Tuesday, January 29, 2008

Manuscript Biz

Okay, the doorstop-fantasy isn't done yet, but I can see the light at the end of the tunnel, and I believe we are talking weeks now instead of months ...

Here's how it's supposed to work: I get the draft done and shoot it to my collaborator, Michael. He applies himself to it, cuts, adds, fiddles, fixes, and when he is done, sends it back to me. Whereupon I will make one more quick pass, mostly to be sure of continuity, to catch typos or other small glitches, and to revenge-kill some of his darlings as he did mine.

I then ship it to my agent, she casts our novel upon the waters, and in short order, a book company offers us big bucks, with a contract for the next two in the trilogy/dekology ...

That's the theory, anyhow.

Normally, when I finish a novel, either on my own or in collaboration, it's already contracted-for and on a tight deadline. Book is due on Friday, it gets done on Wednesday, and that's the name of that tune. No space to send it around for comments.

This go-round, however, we have a luxury we aren't used to having -- time. No deadline, nobody tapping their foot -- well, unless you count Michael -- and this will allow something that is now and again useful for writers: first readers.

My books never turn out as good as I envisioned them going in. Nature of the beast -- I'm a better writer in my own mind than I am on paper, alas. Even so, I am usually pleased enough to let them out of the house.

Sometimes, there arise questions, the two primary ones of which are these: 1) Did I tell the story I wanted to tell? and, 2) Did I tell it well? If I did those, I'm good.

Readers sometimes spot things that writers -- none of whom are objective about their own work, in my experience -- miss. Things that would bear some attention. I know what I think I said, but sometimes, I didn't say it as clearly as I thought. They are sorry things, words, when it comes to telling a story, but they are what we have.

To help, and because we have time, I am looking for a few first readers. No literary expertise is necessary -- I don't write for critics, but folks who are gonna plunk down their beer money for a book. I'm talking about my draft here, before Michael finishes his. Useful suggestions will be passed along to him, and I'll plug others in when I do the final draft.

Here's what usually determines useful: If half a dozen people all balk at the same sequence, probably it needs to be fixed. If all six of them have different gripes and there is no pattern, then those comments need to be taken on a case-by-case basis. Example: Billy Bob thinks the swordfight scene with the prince is the best sequence since Rob Roy's duel with the fop assassin in that movie. Mary Jane thinks that scene is unspeakably cruel and it made her want to throw up. Whichever one comes closer to what I think will probably get the nod.

There are a few caveats: You need to be somebody I know, either personally, or with some degree of interaction online. I don't want the manuscript going out into the void for general consumption, and that is part of the deal: You get to read it, but not pass it around, and since I'm trusting you on this, I need to know who you are.

You need to be somebody who dips into the science fiction/fantasy genre often enough to be familiar with the basic tropes of such tales. If you think magic and wizards and like that are all totally silly? No point in reading this -- I already know that and I write the stuff anyhow.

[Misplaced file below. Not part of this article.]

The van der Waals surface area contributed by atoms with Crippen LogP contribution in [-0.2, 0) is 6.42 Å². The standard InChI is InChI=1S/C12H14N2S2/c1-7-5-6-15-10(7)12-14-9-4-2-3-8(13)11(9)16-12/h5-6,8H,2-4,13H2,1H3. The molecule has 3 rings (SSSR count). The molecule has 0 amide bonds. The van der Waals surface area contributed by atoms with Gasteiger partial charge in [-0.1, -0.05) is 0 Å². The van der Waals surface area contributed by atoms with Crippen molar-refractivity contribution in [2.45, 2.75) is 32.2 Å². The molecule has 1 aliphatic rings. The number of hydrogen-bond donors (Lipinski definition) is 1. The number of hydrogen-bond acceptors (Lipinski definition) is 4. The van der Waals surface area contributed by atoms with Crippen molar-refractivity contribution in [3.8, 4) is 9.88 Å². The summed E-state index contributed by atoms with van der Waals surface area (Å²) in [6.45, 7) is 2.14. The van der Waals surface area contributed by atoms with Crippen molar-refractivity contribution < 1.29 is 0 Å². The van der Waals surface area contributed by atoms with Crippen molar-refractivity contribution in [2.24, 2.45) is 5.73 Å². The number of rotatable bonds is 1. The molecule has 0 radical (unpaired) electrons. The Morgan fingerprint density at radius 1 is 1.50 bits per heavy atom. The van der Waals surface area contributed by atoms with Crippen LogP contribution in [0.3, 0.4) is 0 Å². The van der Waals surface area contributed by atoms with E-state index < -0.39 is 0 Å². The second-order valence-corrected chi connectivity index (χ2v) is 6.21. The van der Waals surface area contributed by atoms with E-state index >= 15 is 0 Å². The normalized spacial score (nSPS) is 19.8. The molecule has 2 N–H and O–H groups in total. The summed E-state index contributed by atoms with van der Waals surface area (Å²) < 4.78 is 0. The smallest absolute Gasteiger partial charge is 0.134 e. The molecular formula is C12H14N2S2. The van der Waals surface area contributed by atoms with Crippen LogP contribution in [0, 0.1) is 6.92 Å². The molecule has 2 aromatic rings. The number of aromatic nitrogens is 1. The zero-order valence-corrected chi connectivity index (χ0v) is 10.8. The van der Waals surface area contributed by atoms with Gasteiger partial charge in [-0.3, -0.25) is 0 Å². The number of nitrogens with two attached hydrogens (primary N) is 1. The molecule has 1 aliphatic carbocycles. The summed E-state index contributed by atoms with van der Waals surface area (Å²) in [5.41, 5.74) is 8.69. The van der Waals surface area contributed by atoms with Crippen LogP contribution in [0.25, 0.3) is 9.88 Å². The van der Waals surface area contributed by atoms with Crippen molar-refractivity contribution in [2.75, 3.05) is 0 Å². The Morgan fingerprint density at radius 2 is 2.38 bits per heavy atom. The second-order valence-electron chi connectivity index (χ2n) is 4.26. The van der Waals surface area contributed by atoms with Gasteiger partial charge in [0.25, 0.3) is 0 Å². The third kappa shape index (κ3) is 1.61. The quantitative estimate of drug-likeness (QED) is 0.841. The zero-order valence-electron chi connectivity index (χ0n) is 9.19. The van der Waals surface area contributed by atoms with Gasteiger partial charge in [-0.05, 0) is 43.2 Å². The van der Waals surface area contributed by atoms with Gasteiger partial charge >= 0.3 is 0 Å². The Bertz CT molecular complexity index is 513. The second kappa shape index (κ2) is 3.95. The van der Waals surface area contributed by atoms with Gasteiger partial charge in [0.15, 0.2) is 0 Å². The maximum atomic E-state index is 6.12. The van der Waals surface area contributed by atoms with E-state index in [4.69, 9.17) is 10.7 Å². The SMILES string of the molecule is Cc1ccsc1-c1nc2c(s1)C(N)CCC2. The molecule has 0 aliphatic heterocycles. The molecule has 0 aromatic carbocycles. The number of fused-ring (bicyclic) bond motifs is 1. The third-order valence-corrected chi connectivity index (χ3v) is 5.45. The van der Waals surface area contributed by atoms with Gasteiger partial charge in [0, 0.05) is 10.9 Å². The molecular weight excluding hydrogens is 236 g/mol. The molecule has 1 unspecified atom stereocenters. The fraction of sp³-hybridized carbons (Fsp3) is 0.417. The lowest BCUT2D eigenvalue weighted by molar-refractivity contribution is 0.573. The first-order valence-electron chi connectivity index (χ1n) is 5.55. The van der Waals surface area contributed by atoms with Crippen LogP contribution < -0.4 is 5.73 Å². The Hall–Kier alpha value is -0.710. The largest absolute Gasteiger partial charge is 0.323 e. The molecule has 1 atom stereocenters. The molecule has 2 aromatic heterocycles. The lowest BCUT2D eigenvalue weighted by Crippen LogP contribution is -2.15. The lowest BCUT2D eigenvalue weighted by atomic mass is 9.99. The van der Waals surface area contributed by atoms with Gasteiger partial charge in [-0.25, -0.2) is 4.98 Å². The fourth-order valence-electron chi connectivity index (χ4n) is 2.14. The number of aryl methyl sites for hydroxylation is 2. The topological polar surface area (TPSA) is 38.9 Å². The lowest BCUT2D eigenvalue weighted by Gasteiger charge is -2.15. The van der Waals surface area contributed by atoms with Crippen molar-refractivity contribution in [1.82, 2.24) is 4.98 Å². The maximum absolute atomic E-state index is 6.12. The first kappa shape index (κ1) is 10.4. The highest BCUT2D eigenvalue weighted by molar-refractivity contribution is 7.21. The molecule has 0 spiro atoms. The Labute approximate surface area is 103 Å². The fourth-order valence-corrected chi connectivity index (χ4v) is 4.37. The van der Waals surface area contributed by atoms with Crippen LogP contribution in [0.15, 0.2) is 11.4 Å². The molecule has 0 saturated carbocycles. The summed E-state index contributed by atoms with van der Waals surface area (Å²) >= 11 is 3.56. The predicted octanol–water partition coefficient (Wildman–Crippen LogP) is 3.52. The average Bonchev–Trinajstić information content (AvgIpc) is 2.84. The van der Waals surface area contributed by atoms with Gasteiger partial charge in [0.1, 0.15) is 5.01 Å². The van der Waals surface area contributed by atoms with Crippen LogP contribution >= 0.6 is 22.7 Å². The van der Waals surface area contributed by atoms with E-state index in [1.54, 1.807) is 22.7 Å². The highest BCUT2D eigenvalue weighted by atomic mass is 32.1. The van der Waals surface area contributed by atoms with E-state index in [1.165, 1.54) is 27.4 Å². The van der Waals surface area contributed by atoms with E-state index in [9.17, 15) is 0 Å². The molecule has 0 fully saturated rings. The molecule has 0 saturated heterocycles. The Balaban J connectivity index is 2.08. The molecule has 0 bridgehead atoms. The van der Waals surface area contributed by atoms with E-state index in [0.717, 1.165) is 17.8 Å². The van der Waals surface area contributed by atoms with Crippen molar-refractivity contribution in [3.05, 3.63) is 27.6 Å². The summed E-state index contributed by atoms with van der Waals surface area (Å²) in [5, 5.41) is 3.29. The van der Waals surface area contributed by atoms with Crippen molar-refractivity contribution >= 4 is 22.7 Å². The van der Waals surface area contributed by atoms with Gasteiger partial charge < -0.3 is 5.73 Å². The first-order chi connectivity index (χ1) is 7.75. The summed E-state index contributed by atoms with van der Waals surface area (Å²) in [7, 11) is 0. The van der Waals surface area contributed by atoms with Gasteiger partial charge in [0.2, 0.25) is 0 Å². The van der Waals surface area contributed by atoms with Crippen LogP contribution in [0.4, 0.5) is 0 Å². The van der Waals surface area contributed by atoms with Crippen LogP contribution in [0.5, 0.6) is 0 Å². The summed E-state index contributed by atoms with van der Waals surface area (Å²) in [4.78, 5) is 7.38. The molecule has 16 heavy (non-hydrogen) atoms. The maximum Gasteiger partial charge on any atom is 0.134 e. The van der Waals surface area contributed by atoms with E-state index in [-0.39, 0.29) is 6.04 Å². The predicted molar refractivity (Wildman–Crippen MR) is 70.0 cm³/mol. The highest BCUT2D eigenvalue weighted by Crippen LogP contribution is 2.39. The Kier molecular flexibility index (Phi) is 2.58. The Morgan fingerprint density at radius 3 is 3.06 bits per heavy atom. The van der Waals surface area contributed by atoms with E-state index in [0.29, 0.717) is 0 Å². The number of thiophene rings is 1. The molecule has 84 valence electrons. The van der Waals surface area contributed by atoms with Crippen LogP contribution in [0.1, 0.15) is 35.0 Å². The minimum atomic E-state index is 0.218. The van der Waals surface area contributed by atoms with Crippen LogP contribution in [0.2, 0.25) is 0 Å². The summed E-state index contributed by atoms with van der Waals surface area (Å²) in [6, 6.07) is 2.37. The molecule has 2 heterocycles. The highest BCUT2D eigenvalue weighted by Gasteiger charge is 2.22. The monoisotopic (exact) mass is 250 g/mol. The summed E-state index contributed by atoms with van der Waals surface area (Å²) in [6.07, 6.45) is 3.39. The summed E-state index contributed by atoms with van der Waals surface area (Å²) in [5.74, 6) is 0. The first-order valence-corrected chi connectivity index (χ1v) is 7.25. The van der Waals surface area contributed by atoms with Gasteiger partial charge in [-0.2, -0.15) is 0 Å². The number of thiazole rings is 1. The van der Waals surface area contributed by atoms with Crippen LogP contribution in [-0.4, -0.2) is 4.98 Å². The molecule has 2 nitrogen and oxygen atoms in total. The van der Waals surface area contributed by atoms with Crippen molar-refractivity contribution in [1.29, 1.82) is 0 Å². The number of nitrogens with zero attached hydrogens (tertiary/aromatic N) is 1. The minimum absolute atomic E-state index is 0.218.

What I am looking for is simple: Did the story work for you or not? If so, you needn't expound on it at length, although if there are gems that sparkled, why, I'm always happy to hear about those.

If it doesn't work for you, say so, and why, as best you can. (I fancy that I don't need writing lessons per se, I'm not doing this for Mrs. Cowsar's English IV class, so you can skip the basic grammar and construction stuff -- that's what the copy editor gets paid to do.)

Address the book that is -- no point in telling me that instead of writing a fantasy novel with a steamship dreadnaught set on an alternate world, I should have written one about marines fighting alien invaders in New York City. Doesn't help because I didn't write that one, and I'm not going to toss this one out and do so, either.

Talk as you would about plot, character, setting, whatever strikes you. No holds barred.

Be timely. If you are a slow reader and can't get it read in a month or so, chances are we'll be done and late input won't help. What you'll get is a .RTF doc, which is readable by either Macs, or Wintel machines running MS Word. Read it onscreen or print it out, up to you.

For your efforts, you get our gratitude and a mention in the acknowledgments. Plus you can tell your friends when the book comes out, "Oh that? I read it a year ago. I helped them with it ... "

If you have any interest in this, drop me a note and an email box address, I'll put you on the list, and send the ms when it is done.

I'll warn you first ...


Steve Perry said...

Hey, Folks --

I'm collecting your email addresses in a file, so I won't post responses here. When I get the draft done, I'll stick up a notice and if you are still up for it, we can go from there.

Thanks. So far, the response has been most gratifying.

Steve Perry said...

Thanks again to all those of you who have sent notes offering to read the ms when it's done. I've got your address, and soon as I get close to the end, I'll send you a note regarding the read.

It doesn't take any more to cc somebody on a file than it does to send just one, so if I know you and you indicted interest, I'll ship something your way when I get the draft done.

Boy, a lot of folks seem to be hard up for something to read if they are willing to do this ...

I do appreciate it.